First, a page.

Tax Law Change For Spousal Support

As of January 1, 2019 the new tax law does not permit the deduction from income for payments of spousal support, maintenance or alimony unless the obligation existed prior to January 1, 2019 pursuant to a written divorce settlement agreement, separation agreement or divorce decree.  Likewise, the same money is no longer reported as income by the recipient spouse.

Anybody whose spousal support obligation existed before January 1, 2019 is protected or to say it differently, the new law does not change the right to deduct or the obligation to report previously order or agreed to maintenance payments.  So if you were divorced prior to the above date or if the judge issued a support obligation before that date, the payments are not changed by the new law.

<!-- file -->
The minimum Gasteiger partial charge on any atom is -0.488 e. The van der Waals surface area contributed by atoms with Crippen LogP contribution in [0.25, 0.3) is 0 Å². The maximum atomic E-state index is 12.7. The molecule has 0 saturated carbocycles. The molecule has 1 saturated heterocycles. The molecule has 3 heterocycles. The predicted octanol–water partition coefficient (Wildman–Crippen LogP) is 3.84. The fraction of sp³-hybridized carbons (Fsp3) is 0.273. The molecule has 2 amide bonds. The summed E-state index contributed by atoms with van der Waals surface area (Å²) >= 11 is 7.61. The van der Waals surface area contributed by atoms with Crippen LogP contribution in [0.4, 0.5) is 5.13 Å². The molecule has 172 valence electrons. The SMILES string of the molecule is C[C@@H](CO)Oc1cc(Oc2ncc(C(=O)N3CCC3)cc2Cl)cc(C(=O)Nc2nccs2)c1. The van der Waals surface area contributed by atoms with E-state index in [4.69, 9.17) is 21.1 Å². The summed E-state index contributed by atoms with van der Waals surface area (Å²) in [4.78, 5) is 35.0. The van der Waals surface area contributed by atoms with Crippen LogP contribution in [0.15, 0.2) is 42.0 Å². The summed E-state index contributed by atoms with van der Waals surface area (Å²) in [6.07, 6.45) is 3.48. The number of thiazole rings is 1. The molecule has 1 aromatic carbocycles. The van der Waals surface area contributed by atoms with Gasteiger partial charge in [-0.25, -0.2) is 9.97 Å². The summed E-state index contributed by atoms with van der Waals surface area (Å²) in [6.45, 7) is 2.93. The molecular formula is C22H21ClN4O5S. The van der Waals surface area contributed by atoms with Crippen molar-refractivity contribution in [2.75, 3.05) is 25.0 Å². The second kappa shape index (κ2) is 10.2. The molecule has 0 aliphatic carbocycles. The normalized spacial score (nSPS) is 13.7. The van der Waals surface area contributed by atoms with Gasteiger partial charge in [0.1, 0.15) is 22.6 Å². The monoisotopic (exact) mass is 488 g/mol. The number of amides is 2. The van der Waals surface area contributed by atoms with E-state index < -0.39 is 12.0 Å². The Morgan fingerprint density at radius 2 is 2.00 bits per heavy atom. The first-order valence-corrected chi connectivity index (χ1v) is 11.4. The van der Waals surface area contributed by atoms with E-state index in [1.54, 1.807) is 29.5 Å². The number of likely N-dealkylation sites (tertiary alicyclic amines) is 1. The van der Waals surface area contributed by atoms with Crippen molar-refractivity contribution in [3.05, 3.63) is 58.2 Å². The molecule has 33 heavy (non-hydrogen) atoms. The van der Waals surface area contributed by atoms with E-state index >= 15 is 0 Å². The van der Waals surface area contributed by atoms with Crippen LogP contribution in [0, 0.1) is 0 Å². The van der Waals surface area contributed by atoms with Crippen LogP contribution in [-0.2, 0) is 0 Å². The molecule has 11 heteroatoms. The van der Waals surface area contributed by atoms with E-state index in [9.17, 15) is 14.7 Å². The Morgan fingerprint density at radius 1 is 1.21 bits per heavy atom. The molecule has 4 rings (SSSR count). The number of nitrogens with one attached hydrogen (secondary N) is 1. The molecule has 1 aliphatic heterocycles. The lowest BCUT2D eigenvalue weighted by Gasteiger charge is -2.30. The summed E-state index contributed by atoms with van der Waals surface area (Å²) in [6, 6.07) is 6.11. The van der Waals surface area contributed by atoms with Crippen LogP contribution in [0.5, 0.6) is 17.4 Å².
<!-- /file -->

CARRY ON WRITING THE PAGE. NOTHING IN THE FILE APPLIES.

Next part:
As a result of the tax law change there was a flurry of activity by people who were divorcing in 2018 to reach a final agreement before the law changed.  Now that the tax law has changed the question remains whether judges will consider the fact that the NY State Legislature has not modified the formula for maintenance calculations due to the loss of the deduction for the paying spouse.  Presumably when the NY maintenance formula was created it, in part, recognized the deduction to the paying spouse.  While the effect of the deduction is different in each case as people are in different tax brackets, nevertheless it was known that there would be some savings to the paying spouse.

For now, until the maintenance formula is changed or the courts determine how to handle this new problem, the best argument is still to argue that one of the factors utilized to determine maintenance is the tax effect on the paying and recipient spouse.  It may be necessary to have expert testimony at a trial and at a minimum a statement from an accountant as to the net effect of the deduction or reporting of income to each spouse so that at least the court will know the impact caused by the tax law change.